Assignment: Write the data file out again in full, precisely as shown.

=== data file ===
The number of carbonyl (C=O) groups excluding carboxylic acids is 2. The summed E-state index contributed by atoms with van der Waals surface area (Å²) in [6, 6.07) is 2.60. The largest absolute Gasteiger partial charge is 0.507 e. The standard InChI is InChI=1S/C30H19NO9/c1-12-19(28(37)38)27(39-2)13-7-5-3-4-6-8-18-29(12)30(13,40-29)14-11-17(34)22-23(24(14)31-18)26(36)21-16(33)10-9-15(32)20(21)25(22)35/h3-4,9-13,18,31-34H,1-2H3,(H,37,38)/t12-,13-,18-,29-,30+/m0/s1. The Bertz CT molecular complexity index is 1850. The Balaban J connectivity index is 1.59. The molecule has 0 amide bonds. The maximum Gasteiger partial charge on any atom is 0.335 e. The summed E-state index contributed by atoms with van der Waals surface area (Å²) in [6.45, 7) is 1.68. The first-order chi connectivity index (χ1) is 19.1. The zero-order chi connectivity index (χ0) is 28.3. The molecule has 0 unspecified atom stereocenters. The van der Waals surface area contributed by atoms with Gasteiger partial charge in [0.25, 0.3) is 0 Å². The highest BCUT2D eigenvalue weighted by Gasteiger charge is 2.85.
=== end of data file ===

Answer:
The number of carbonyl (C=O) groups excluding carboxylic acids is 2. The summed E-state index contributed by atoms with van der Waals surface area (Å²) in [6, 6.07) is 2.60. The largest absolute Gasteiger partial charge is 0.507 e. The standard InChI is InChI=1S/C30H19NO9/c1-12-19(28(37)38)27(39-2)13-7-5-3-4-6-8-18-29(12)30(13,40-29)14-11-17(34)22-23(24(14)31-18)26(36)21-16(33)10-9-15(32)20(21)25(22)35/h3-4,9-13,18,31-34H,1-2H3,(H,37,38)/t12-,13-,18-,29-,30+/m0/s1. The Bertz CT molecular complexity index is 1850. The Balaban J connectivity index is 1.59. The molecule has 0 amide bonds. The maximum Gasteiger partial charge on any atom is 0.335 e. The summed E-state index contributed by atoms with van der Waals surface area (Å²) in [6.45, 7) is 1.68. The first-order chi connectivity index (χ1) is 19.1. The zero-order chi connectivity index (χ0) is 28.3. The molecule has 0 unspecified atom stereocenters. The van der Waals surface area contributed by atoms with Gasteiger partial charge in [0.25, 0.3) is 0 Å². The highest BCUT2D eigenvalue weighted by Gasteiger charge is 2.85.